Bingo pays with victory in Classic

Aggadan second

Favorite Presidentialaffair fades to fourth

Maryland Million

horse racing


Play Bingo, a 4-year-old colt with bad feet, lagged so far behind the field for most of the $250,000 Maryland Million Classic on Saturday that he appeared to have no chance to win the centerpiece of Maryland Million Day at Laurel Park.

When the six runners in the race turned for home, however, Play Bingo, under jockey Ryan Fogelsonger, closed with a tremendous rush, racing by leaders Aggadan and Five Steps to score the biggest victory of his career.

The powerful performance was a fitting climax to the 12-race Maryland Million Day, the second most important day of racing in the state after Preakness Day and a showcase for the Maryland breeding industry.

A crowd of 18,887 turned out at Laurel Park and all-source wagering was a record $5,049,426.

Trainer John R.S. Fisher, who conditions Play Bingo at the Fair Hill training center, worried during the race his horse was too far back as even-money favorite Presidentialaffair opened up a six-length lead after six furlongs. Fogelsonger, however, didn't mind being 17 lengths behind.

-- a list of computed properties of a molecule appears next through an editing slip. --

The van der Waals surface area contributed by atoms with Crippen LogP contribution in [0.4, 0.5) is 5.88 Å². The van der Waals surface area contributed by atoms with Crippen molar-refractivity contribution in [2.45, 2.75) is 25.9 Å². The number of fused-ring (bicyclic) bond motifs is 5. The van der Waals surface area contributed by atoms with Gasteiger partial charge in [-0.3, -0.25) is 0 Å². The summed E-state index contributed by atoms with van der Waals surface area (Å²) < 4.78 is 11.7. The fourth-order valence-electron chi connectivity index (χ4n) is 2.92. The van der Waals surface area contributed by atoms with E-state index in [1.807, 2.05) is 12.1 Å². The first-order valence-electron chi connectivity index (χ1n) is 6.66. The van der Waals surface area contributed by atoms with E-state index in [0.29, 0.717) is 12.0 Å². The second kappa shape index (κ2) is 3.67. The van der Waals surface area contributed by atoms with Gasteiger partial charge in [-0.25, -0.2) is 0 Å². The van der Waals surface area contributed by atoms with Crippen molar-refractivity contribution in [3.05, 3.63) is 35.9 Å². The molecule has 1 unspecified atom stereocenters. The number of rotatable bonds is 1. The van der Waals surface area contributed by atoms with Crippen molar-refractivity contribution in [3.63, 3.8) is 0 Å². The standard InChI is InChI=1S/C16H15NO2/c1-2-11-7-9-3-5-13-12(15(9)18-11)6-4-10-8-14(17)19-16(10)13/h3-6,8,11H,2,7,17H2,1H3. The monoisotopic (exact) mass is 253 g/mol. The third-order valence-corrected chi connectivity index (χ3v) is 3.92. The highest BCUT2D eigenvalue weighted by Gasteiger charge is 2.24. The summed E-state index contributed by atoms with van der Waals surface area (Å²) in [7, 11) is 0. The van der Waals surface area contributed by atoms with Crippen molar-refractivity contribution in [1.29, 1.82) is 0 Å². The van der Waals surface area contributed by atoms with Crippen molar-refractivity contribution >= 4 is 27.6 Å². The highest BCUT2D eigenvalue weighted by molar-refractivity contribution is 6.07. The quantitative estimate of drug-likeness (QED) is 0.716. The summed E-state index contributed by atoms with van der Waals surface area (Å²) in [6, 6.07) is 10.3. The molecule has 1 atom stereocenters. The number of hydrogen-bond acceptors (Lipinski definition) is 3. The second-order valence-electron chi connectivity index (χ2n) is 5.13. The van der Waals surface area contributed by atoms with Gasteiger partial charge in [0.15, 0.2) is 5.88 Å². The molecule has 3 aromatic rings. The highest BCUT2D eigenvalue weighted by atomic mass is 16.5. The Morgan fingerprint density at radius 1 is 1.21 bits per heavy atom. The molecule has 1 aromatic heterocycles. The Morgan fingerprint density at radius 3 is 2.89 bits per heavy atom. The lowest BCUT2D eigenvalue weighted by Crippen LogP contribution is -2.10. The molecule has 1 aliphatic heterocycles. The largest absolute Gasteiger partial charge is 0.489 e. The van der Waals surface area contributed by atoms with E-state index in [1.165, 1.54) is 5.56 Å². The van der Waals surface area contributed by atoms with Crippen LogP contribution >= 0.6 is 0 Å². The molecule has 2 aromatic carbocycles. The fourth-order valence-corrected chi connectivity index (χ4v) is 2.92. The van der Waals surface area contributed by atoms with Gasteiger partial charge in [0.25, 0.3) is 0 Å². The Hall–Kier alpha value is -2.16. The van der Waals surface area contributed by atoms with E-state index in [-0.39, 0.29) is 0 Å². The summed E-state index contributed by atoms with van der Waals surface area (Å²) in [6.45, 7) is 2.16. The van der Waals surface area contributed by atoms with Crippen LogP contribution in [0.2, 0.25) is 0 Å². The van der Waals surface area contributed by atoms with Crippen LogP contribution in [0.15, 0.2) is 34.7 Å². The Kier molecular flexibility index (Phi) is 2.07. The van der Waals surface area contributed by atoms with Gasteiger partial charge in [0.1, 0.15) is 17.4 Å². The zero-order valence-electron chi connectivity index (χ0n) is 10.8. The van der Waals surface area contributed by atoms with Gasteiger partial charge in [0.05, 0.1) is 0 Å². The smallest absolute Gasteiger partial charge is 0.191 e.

"He was nice and relaxed," Fogelsonger said after Play Bingo won the 1 3/16-mile race in a time of 1:59.08. "I waited, waited, waited, then we took off. At the half-mile pole I kissed him a little. At the three-eighths pole we were moving by them. This horse has a tremendous turn of foot. He's as classy as any of the other horses in this race."

Play Bingo won for the sixth time in 15 career starts. He was bred by Dark Hollow Farm in Maryland and is a son of the late stallion Polish Numbers.

Presidentialaffair, who won the race in 2004, faded to fourth.

The Maryland Million was dominated by the offspring of the stallions of Country Life Farm in Bel Air. Joe Pons, the patriarch of the oldest thoroughbred family farm in the state, died last Wednesday at age 83.

A victory by the Country Life filly Surf Light in the $150,000 Maryland Million Ladies, a turf race for fillies and mares, led to an emotional celebration in the winner's circle for Joe Pons' sons, Michael and Josh, as well as a throng of friends and family.

"That filly had a couple thousand pounds on her back the last 50 years," Michael Pons said. "I don't know how she won with all of us riding her."

In the $150,000 Maryland Million Turf, La Reine's Terms became at age 10 the oldest horse to win a race in the 20 years of the event. The winner of the 2002 Maryland Million Turf returned from a year layoff to take the 1 1/8-mile grass race in 1:51.60 for owners Howard and Sondra Bender of Bethesda and trainer Larry Murray.

Originally published October 15, 2005, 8:53 PM EDT

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